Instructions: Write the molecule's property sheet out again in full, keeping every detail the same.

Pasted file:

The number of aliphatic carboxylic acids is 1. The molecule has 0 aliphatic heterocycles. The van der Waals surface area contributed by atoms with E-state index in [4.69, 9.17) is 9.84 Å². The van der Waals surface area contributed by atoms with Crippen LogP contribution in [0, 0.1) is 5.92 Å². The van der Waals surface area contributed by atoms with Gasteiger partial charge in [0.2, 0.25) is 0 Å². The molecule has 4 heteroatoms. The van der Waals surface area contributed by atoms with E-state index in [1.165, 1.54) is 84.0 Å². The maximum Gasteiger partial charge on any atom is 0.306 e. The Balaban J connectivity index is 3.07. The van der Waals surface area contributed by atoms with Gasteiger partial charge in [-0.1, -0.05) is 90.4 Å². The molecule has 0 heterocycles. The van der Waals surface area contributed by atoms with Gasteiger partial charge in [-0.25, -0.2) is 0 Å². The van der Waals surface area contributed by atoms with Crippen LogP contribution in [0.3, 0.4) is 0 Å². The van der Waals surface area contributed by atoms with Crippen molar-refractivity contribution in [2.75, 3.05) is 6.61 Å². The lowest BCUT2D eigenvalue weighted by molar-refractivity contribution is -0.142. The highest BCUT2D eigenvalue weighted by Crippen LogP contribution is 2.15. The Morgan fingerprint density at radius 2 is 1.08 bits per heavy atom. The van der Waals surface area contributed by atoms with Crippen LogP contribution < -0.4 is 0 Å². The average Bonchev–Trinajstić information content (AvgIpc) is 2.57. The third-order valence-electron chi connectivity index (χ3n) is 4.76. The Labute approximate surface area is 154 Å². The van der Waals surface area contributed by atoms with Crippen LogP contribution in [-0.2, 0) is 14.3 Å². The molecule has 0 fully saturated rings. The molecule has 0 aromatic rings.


The number of aliphatic carboxylic acids is 1. The molecule has 0 aliphatic heterocycles. The van der Waals surface area contributed by atoms with E-state index in [4.69, 9.17) is 9.84 Å². The van der Waals surface area contributed by atoms with Crippen LogP contribution in [0, 0.1) is 5.92 Å². The van der Waals surface area contributed by atoms with Gasteiger partial charge in [0.2, 0.25) is 0 Å². The molecule has 4 heteroatoms. The van der Waals surface area contributed by atoms with E-state index in [1.165, 1.54) is 84.0 Å². The maximum Gasteiger partial charge on any atom is 0.306 e. The Balaban J connectivity index is 3.07. The van der Waals surface area contributed by atoms with Gasteiger partial charge in [-0.1, -0.05) is 90.4 Å². The molecule has 0 heterocycles. The van der Waals surface area contributed by atoms with Gasteiger partial charge in [-0.25, -0.2) is 0 Å². The van der Waals surface area contributed by atoms with Crippen LogP contribution in [0.3, 0.4) is 0 Å². The van der Waals surface area contributed by atoms with Crippen molar-refractivity contribution in [2.75, 3.05) is 6.61 Å². The lowest BCUT2D eigenvalue weighted by molar-refractivity contribution is -0.142. The highest BCUT2D eigenvalue weighted by Crippen LogP contribution is 2.15. The Morgan fingerprint density at radius 2 is 1.08 bits per heavy atom. The van der Waals surface area contributed by atoms with Crippen LogP contribution < -0.4 is 0 Å². The average Bonchev–Trinajstić information content (AvgIpc) is 2.57. The third-order valence-electron chi connectivity index (χ3n) is 4.76. The Labute approximate surface area is 154 Å². The van der Waals surface area contributed by atoms with Crippen LogP contribution in [-0.2, 0) is 14.3 Å². The molecule has 0 fully saturated rings. The molecule has 0 aromatic rings.